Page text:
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Mosaic tile panel in the form of a gateway

Philippe Halsman, Dalí Atomicus, 1948, Gelatin silver print, University of Michigan Museum of Art, Museum Purchase, 1978/2.30

 



Exhibitions

Artistic Impositions in the Photographic Portrait

July 5–October 19, 2014

Susan Sontag claimed that photographs “owe their existence to a loose cooperation (quasi-magical, quasi-accidental) between photographer and subject.” Any photographic portrait marks an encounter between the person executing the image and the person posing for it. The sixteen photographs included in this exhibition speak to an especially charged collaboration between photographer and model in that they are all portraits of artists.

When a photographer is faced with a subject who is so thoroughly invested in artistic representation, how might this impact his or her own photographic aesthetic? In this suite of remarkable photographs, we witness different manifestations of this phenomenon at work. For example, we see results ranging from the surreal to the seemingly straightforward through encounters between Salvador Dalí and Philippe Halsman; Frida Kahlo and Manuel Álvarez Bravo; and Georgia O’Keeffe and Ansel Adams. In other cases the photographer intentionally frames the photographic subject alongside the artist’s own work of art so that they become compelling participants in their own painted or sculptural compositions.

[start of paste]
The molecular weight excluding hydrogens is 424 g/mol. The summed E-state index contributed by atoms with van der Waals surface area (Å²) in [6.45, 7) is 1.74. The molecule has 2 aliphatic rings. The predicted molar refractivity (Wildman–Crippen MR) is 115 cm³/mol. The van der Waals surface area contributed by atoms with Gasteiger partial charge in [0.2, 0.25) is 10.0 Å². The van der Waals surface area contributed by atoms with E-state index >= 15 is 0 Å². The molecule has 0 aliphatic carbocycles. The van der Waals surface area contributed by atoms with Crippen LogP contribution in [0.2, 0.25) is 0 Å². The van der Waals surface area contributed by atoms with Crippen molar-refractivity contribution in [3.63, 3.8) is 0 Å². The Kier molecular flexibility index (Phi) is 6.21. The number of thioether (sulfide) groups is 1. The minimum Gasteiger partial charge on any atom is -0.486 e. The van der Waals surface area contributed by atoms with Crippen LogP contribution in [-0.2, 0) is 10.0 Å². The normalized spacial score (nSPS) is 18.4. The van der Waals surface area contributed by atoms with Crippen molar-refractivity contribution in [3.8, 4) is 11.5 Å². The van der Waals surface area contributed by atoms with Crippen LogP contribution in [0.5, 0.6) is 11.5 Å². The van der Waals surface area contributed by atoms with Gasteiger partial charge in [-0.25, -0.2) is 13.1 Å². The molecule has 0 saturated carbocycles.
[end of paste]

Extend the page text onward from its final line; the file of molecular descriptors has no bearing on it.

This exhibition invites viewers to consider how the difficult task of representing another artist is productively accomplished through the collaborative aesthetic resonances discernable between model and photographer in these portraits.     

Lead support for this exhibition is provided by the University of Michigan Health System.
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